First in a series on global fleet electric vehicle prospects
By Mark Boada, Senior Editor
As some industry observers predicted, the time for electric vehicles (call them “EVs”) to become a significant component of fleets is rushing toward us faster than anyone anticipated just a few years ago. This is particularly true in Europe, where a number of initiatives, both public and private, are bringing the future of the all-electric fleet closer to today.
There could be no better indication that fleets on the continent should be preparing now to dive into EVs than the announcement last month that LeasePlan N.V. has launched a pilot electric vehicle leasing program for large fleets in 10 countries. The program was slated to be available beginning this month in Belgium, France, Germany, the Netherlands, Norway, Portugal and the U.K., and to be expanded to include Italy, Spain and Sweden early next year.
But LeasePlan plans go farther than merely facilitating fleet EV acquisitions. The company said it will help its customers create charging stations at their offices and employees’ homes, and will begin to provide EVs for its own employee fleet, the first fleet management company (FMC) to do so. The fleet management business being so highly competitive, you can expect other big FMCs in Europe to follow LeasePlan’s example in 2018.
Another major development was the publication of an article in the current edition of the journal Applied Energy by researchers at the U.K.’s University of Leeds claiming that EVs – the exclusively electric kind– are now the cheapest kind to own in the U.S., the U.K. and Japan, with a total cost of ownership below that of gasoline- or diesel-powered vehicles.
One point to note: the study’s findings took into account generous government subsidies for all-electric vehicles, and in the U.S. they’re limited to the first 200,000 vehicles sold. Such subsidies, however, are offered in other countries, notably Norway, France, Germany, Belgium and the Netherlands, not incidentally the country where LeasePlan is headquartered.
These developments are only the latest in a string of events and conditions that make LeasePlan’s announcement so timely:
- According to the European Alternative Fuel Observatory’s latest count, there are more than 118,000 EV charging stations in 32 countries across the continent – up from just 41,000 in 2014. Of the current number, however, nearly 90 percent are the slow-charging variety, which take as long as 6 to 7 hours to recharge a short-range EV battery fully and much longer for vehicles with a range of more than 100 miles.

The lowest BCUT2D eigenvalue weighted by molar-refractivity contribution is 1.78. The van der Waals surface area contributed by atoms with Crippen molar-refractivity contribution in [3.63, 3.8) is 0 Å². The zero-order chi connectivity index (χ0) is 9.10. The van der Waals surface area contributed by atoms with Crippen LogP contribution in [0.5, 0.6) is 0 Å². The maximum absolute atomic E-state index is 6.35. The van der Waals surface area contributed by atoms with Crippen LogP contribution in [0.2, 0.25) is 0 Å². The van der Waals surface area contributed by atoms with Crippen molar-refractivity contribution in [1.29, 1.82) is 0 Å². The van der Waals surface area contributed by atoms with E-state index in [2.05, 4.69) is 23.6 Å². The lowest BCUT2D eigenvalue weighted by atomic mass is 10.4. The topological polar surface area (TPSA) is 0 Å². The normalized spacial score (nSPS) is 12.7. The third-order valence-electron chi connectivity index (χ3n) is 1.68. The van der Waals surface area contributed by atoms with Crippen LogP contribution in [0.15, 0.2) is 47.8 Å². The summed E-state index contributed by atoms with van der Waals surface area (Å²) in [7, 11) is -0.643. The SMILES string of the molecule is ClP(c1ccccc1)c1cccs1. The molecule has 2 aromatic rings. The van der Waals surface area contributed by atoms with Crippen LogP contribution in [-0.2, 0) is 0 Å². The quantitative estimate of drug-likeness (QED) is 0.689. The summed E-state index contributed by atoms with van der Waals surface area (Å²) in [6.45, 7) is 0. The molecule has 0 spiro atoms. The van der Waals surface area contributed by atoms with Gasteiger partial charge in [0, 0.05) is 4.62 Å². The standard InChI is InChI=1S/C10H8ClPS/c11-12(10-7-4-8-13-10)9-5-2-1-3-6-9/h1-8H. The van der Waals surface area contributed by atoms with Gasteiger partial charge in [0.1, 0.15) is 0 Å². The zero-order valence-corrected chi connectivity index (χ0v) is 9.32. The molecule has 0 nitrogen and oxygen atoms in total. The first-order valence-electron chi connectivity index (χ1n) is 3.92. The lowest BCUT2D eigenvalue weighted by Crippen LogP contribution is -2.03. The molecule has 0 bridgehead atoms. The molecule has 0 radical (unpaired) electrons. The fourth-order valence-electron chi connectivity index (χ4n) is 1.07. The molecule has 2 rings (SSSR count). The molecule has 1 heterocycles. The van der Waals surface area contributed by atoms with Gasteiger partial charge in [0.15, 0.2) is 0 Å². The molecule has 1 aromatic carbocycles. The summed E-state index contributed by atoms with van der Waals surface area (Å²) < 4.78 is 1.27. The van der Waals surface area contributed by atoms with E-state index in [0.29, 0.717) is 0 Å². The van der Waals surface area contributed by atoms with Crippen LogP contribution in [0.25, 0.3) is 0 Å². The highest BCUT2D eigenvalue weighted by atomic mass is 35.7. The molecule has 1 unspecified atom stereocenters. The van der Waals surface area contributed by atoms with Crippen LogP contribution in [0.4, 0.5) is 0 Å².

- In 2016, four major auto manufacturers created Ionity, a joint venture whose goal is to create a “super-fast” network of 400 stations for electric vehicles across 18 countries. The new breed of charger can fully recharge an EV in as little as 30 minutes, and Ionity plans to place them all within 75 miles of each other.
- Meanwhile, a second high-speed EV charging partnership between E.On, a German utility services company, and Clever, a Danish firm that makes charging stations, are planning a European “North-South” supercharging network, with 180 ultra-fast chargers in seven countries, stretching from Norway to Italy by 2020.
- Oil giant Royal Dutch Shell announced last month that it is joining the Ionity project with plans to create 400 high-power charging stations at its gasoline fuel stops across Europe by 2020, with 20 to open by the end of this month in Austria, Germany and Norway. Each station will have the capacity of 350 kilowatts, compared to the current industry standard of 50 kW, which will make recharging significantly faster, adding to the market appeal of EVs.
- By last August, some 140 U.K. firms pledged to join the government’s “Go Low” program by converting at least 5 percent of their fleets to EVs. The pledgers include Microsoft, Ovo Energy, Santander Bank, Hewlett Packard, Unilever, IKEA, delivery giant DHL, and Chinese web retailer Baidu.
Sales of all types of electric vehicles are surging in Europe, up by 39% through September of this year. The carmakers behind Ionity are among the biggest in the world: BMW, Mercedes, Volkswagen-Porsche-Audi and Ford, all of which are making major investments in all-electric vehicles.
Mercedes, for example, said it intends to offer an electrified version of every model it sells by 2022. BMW and Volkswagen have announced plans to expand the number of their electric vehicles models by 2025, with 12 new models for BMW and 50 for VW. Meanwhile, Volvo plans to offer nothing but cars with some degree of electric propulsion by 2019. Beyond these Ionity backers, Renault, Nissan, Tesla and Mitsubishi are among the leaders in European EV sales.
So, it appears that electric vehicles are overcoming key hurdles for fleets in Europe, including total cost of ownership, a limited charging infrastructure and a lack of leasing programs. Fleet managers need to start putting a fine pencil to their plans to put more of these kinds of vehicles into operation in the very near future.
In the words of LeasePlan CEO Tex Gunning: “Electric vehicles are what’s next.”
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